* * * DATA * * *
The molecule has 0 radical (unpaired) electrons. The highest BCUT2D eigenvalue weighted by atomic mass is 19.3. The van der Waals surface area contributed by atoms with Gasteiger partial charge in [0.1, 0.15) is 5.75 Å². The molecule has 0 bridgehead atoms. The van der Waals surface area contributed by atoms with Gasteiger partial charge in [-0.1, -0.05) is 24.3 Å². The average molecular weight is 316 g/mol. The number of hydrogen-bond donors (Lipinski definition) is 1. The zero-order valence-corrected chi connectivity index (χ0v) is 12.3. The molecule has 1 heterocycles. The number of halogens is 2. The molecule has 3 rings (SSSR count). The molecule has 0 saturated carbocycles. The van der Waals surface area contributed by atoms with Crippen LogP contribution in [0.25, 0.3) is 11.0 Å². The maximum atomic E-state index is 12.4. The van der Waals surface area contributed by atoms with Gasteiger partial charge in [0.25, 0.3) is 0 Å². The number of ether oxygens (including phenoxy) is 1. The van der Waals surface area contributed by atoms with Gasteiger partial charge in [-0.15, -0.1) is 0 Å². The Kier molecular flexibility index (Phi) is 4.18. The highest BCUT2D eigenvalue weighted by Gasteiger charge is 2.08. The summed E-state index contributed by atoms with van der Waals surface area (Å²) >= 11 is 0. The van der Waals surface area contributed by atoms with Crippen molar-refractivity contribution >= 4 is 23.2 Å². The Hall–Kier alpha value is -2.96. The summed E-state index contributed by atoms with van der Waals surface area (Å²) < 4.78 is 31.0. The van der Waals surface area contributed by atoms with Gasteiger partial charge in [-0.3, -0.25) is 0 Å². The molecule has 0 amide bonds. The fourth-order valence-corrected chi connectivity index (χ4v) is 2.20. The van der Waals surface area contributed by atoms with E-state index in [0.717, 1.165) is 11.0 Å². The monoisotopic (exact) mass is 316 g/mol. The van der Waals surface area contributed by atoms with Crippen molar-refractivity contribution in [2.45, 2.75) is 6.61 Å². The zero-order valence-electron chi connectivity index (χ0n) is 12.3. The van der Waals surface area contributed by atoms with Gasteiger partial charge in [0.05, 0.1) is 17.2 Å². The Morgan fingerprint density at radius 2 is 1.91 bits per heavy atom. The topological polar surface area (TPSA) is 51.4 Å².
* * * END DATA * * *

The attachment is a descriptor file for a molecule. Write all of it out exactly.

The molecule has 0 radical (unpaired) electrons. The highest BCUT2D eigenvalue weighted by atomic mass is 19.3. The van der Waals surface area contributed by atoms with Gasteiger partial charge in [0.1, 0.15) is 5.75 Å². The molecule has 0 bridgehead atoms. The van der Waals surface area contributed by atoms with Gasteiger partial charge in [-0.1, -0.05) is 24.3 Å². The average molecular weight is 316 g/mol. The number of hydrogen-bond donors (Lipinski definition) is 1. The zero-order valence-corrected chi connectivity index (χ0v) is 12.3. The molecule has 1 heterocycles. The number of halogens is 2. The molecule has 3 rings (SSSR count). The molecule has 0 saturated carbocycles. The van der Waals surface area contributed by atoms with Crippen LogP contribution in [0.25, 0.3) is 11.0 Å². The maximum atomic E-state index is 12.4. The van der Waals surface area contributed by atoms with Gasteiger partial charge in [0.25, 0.3) is 0 Å². The number of ether oxygens (including phenoxy) is 1. The van der Waals surface area contributed by atoms with Gasteiger partial charge in [-0.15, -0.1) is 0 Å². The Kier molecular flexibility index (Phi) is 4.18. The highest BCUT2D eigenvalue weighted by Gasteiger charge is 2.08. The summed E-state index contributed by atoms with van der Waals surface area (Å²) >= 11 is 0. The van der Waals surface area contributed by atoms with Crippen molar-refractivity contribution >= 4 is 23.2 Å². The Hall–Kier alpha value is -2.96. The summed E-state index contributed by atoms with van der Waals surface area (Å²) < 4.78 is 31.0. The van der Waals surface area contributed by atoms with Gasteiger partial charge in [-0.3, -0.25) is 0 Å². The molecule has 0 amide bonds. The fourth-order valence-corrected chi connectivity index (χ4v) is 2.20. The van der Waals surface area contributed by atoms with E-state index in [0.717, 1.165) is 11.0 Å². The monoisotopic (exact) mass is 316 g/mol. The van der Waals surface area contributed by atoms with Crippen molar-refractivity contribution in [2.45, 2.75) is 6.61 Å². The zero-order valence-electron chi connectivity index (χ0n) is 12.3. The van der Waals surface area contributed by atoms with Gasteiger partial charge in [0.05, 0.1) is 17.2 Å². The Morgan fingerprint density at radius 2 is 1.91 bits per heavy atom. The topological polar surface area (TPSA) is 51.4 Å².